About: the world this week, 22 August to 28 August 2021, hunted down stories of Afghanistan, the coronavirus, the Paralympic Games, and what it means to have a heart of gold.


I couldn’t help returning to the COVID-19 story – we have become keep-the-distance friends, and it just keeps coming back.

We got into the pandemic mode in January 2020 and have been living it through with new gadgets – face masks, new techniques – physical distancing and washing our sins as often as possible. Then we learnt to bare our arms to get vaccination shots, beginning at the end of the year 2020. It’s a tribute to human ingenuity that we could find a medicine to counter the effects of the infection and begin a scientific fight against the coronavirus so quickly. Vaccines were green lighted for emergency use across the World after the mandated testing and trials, and the number of shots made, were added to the daily COVID-19 scoring sheets all over the World.

This week, finally, one Vaccine made it to the fully approved status: Pfizer’s COVID-19 Vaccine. The United States gave the approval on Monday, potentially boosting public confidence in vaccines. Before Pfizer’s vaccine gets lonely, finding a spot to jab, I’m sure others will join the ‘fight for the arm’.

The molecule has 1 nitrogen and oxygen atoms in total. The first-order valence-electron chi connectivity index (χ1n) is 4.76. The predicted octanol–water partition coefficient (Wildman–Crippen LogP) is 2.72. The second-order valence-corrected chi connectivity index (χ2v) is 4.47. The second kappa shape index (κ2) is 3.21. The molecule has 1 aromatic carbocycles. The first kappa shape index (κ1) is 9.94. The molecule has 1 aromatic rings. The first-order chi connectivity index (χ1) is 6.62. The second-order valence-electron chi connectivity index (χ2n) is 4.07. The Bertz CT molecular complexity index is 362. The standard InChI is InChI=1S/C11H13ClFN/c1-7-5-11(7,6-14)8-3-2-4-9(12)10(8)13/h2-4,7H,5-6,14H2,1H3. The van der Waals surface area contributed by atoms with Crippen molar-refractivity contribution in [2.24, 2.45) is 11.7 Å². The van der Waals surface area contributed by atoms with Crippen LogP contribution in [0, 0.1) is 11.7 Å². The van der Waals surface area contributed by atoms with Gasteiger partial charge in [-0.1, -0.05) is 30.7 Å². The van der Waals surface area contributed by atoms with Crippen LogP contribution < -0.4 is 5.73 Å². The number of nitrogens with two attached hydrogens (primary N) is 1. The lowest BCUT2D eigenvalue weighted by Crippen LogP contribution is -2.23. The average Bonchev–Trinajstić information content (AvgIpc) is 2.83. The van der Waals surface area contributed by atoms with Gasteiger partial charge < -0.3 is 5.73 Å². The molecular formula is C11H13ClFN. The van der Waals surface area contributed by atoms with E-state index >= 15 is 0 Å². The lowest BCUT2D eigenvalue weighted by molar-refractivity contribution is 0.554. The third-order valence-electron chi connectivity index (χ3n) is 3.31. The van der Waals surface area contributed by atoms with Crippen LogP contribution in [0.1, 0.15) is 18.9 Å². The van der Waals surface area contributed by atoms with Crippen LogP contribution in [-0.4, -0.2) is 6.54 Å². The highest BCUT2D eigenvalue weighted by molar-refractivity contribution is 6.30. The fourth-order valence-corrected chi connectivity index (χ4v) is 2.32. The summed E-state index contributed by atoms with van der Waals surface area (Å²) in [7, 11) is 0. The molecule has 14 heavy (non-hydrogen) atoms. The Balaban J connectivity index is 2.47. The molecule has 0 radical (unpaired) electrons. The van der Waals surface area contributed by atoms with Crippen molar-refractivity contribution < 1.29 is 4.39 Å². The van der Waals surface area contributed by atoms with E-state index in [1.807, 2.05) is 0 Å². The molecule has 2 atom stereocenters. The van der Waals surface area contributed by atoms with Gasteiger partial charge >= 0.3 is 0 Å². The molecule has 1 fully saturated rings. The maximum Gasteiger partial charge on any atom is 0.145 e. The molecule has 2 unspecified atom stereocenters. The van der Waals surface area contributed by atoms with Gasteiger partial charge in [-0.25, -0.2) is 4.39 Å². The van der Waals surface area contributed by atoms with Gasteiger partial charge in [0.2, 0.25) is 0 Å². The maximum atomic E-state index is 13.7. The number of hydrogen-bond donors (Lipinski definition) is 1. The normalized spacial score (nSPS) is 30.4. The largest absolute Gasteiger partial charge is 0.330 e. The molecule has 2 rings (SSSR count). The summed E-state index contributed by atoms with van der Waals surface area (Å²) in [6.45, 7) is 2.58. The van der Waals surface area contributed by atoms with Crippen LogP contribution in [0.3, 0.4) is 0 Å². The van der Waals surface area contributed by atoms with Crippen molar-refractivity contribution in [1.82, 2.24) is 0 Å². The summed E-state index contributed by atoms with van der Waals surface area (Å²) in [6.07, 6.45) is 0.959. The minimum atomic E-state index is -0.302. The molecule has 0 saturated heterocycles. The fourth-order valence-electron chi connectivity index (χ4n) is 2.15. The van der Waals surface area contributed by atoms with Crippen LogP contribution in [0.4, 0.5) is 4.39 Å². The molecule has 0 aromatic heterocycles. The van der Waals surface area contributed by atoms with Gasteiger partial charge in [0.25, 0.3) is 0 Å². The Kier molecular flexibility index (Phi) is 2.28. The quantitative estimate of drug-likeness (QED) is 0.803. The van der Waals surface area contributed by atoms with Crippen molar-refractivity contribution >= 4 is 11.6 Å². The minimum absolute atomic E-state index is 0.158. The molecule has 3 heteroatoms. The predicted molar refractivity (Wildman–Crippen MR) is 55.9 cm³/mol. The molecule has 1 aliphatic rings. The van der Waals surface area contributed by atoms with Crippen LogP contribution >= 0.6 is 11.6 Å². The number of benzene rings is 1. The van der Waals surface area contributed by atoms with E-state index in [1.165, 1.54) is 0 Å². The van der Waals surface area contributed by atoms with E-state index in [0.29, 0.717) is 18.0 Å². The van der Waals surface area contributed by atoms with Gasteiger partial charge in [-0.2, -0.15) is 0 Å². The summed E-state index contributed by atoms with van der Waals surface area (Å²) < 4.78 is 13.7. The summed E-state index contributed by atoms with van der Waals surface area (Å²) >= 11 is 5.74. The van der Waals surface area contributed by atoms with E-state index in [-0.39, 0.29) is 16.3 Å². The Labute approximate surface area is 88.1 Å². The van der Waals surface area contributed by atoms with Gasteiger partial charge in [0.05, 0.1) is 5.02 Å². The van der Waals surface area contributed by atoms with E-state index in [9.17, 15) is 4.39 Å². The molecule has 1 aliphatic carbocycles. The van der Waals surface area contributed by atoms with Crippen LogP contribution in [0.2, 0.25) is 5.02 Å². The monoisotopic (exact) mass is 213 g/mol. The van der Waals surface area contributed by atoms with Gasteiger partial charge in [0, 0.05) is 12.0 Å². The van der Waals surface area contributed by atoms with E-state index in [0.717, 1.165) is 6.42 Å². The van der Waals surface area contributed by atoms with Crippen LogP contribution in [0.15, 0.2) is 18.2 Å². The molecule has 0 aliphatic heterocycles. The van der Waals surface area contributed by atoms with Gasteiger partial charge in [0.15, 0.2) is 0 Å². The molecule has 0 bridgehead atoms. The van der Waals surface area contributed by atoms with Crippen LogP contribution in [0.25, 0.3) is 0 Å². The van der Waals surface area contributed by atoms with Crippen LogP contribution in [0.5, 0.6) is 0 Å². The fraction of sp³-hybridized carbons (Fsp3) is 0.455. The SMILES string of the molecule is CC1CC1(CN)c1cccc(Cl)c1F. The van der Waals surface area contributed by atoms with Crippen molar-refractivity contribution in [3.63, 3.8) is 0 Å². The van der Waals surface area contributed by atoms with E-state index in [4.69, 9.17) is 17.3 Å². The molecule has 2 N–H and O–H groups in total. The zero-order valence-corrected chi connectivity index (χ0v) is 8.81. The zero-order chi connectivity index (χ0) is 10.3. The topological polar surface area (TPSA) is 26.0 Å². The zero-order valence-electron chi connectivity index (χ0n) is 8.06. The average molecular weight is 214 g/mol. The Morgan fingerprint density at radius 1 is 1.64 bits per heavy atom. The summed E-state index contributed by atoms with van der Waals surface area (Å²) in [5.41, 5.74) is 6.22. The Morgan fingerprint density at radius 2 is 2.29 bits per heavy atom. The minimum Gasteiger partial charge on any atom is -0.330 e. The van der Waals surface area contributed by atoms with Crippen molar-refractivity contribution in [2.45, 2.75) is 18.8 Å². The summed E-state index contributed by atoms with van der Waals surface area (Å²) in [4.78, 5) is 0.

I still find vaccine hesitancy a problem to deal with in my region of Salem District, Tamil Nadu, India. My ‘on-call’ car driver refuses to take the vaccine and has become awfully inventive in finding slippery excuses. I have told him that he will not be called to drive until he gets vaccinated: hope that drives him to take the vaccine. Many other stories are doing the rounds, with people typically saying, “nothing’s gonna happen to me, I won’t get infected”. Good luck to them!